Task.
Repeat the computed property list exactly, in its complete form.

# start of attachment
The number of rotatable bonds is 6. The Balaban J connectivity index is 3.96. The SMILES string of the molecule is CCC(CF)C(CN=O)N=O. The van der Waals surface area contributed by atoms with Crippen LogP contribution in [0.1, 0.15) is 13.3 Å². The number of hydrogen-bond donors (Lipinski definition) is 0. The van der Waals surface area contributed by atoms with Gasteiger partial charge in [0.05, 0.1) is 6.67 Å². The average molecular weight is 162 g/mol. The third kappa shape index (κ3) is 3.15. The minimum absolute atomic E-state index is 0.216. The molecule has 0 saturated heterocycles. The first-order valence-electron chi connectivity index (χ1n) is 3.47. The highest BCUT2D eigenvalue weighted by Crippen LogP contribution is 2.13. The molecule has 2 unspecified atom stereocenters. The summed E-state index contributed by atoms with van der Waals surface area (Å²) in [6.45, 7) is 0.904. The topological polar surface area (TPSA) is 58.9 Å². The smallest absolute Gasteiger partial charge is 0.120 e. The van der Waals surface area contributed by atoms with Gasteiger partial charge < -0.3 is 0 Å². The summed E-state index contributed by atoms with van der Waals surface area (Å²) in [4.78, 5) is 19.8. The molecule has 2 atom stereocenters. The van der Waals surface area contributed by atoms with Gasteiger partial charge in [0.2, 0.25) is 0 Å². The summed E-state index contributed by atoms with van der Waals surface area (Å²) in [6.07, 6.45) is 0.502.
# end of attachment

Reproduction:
The number of rotatable bonds is 6. The Balaban J connectivity index is 3.96. The SMILES string of the molecule is CCC(CF)C(CN=O)N=O. The van der Waals surface area contributed by atoms with Crippen LogP contribution in [0.1, 0.15) is 13.3 Å². The number of hydrogen-bond donors (Lipinski definition) is 0. The van der Waals surface area contributed by atoms with Gasteiger partial charge in [0.05, 0.1) is 6.67 Å². The average molecular weight is 162 g/mol. The third kappa shape index (κ3) is 3.15. The minimum absolute atomic E-state index is 0.216. The molecule has 0 saturated heterocycles. The first-order valence-electron chi connectivity index (χ1n) is 3.47. The highest BCUT2D eigenvalue weighted by Crippen LogP contribution is 2.13. The molecule has 2 unspecified atom stereocenters. The summed E-state index contributed by atoms with van der Waals surface area (Å²) in [6.45, 7) is 0.904. The topological polar surface area (TPSA) is 58.9 Å². The smallest absolute Gasteiger partial charge is 0.120 e. The van der Waals surface area contributed by atoms with Gasteiger partial charge < -0.3 is 0 Å². The summed E-state index contributed by atoms with van der Waals surface area (Å²) in [4.78, 5) is 19.8. The molecule has 2 atom stereocenters. The van der Waals surface area contributed by atoms with Gasteiger partial charge in [0.2, 0.25) is 0 Å². The summed E-state index contributed by atoms with van der Waals surface area (Å²) in [6.07, 6.45) is 0.502.